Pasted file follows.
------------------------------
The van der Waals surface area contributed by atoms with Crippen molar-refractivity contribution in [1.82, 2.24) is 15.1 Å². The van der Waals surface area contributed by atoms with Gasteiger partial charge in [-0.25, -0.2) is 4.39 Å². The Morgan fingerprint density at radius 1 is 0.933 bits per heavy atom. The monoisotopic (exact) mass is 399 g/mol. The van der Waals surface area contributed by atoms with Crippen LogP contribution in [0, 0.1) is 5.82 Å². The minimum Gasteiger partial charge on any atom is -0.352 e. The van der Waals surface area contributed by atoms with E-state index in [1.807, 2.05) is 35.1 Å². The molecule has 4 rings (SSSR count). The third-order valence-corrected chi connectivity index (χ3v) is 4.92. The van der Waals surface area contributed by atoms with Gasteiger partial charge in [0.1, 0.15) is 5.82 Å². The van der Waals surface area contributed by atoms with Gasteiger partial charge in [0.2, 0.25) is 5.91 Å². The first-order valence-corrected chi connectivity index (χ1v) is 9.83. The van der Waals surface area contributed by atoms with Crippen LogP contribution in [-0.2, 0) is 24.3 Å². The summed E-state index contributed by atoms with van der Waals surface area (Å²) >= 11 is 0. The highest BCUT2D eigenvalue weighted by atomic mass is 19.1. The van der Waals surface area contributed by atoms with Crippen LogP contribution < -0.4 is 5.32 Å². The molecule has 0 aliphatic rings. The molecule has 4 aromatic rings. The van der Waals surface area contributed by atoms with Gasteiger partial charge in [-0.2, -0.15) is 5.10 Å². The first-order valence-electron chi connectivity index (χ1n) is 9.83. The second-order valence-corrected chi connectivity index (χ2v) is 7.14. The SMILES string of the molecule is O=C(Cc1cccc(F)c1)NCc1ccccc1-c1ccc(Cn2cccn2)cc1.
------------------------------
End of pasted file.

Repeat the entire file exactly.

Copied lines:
The van der Waals surface area contributed by atoms with Crippen molar-refractivity contribution in [1.82, 2.24) is 15.1 Å². The van der Waals surface area contributed by atoms with Gasteiger partial charge in [-0.25, -0.2) is 4.39 Å². The Morgan fingerprint density at radius 1 is 0.933 bits per heavy atom. The monoisotopic (exact) mass is 399 g/mol. The van der Waals surface area contributed by atoms with Crippen LogP contribution in [0, 0.1) is 5.82 Å². The minimum Gasteiger partial charge on any atom is -0.352 e. The van der Waals surface area contributed by atoms with E-state index in [1.807, 2.05) is 35.1 Å². The molecule has 4 rings (SSSR count). The third-order valence-corrected chi connectivity index (χ3v) is 4.92. The van der Waals surface area contributed by atoms with Gasteiger partial charge in [0.1, 0.15) is 5.82 Å². The van der Waals surface area contributed by atoms with Gasteiger partial charge in [0.2, 0.25) is 5.91 Å². The first-order valence-corrected chi connectivity index (χ1v) is 9.83. The van der Waals surface area contributed by atoms with Crippen LogP contribution in [-0.2, 0) is 24.3 Å². The summed E-state index contributed by atoms with van der Waals surface area (Å²) >= 11 is 0. The highest BCUT2D eigenvalue weighted by atomic mass is 19.1. The van der Waals surface area contributed by atoms with Crippen LogP contribution < -0.4 is 5.32 Å². The molecule has 0 aliphatic rings. The molecule has 4 aromatic rings. The van der Waals surface area contributed by atoms with Gasteiger partial charge in [-0.2, -0.15) is 5.10 Å². The first-order valence-electron chi connectivity index (χ1n) is 9.83. The second-order valence-corrected chi connectivity index (χ2v) is 7.14. The SMILES string of the molecule is O=C(Cc1cccc(F)c1)NCc1ccccc1-c1ccc(Cn2cccn2)cc1.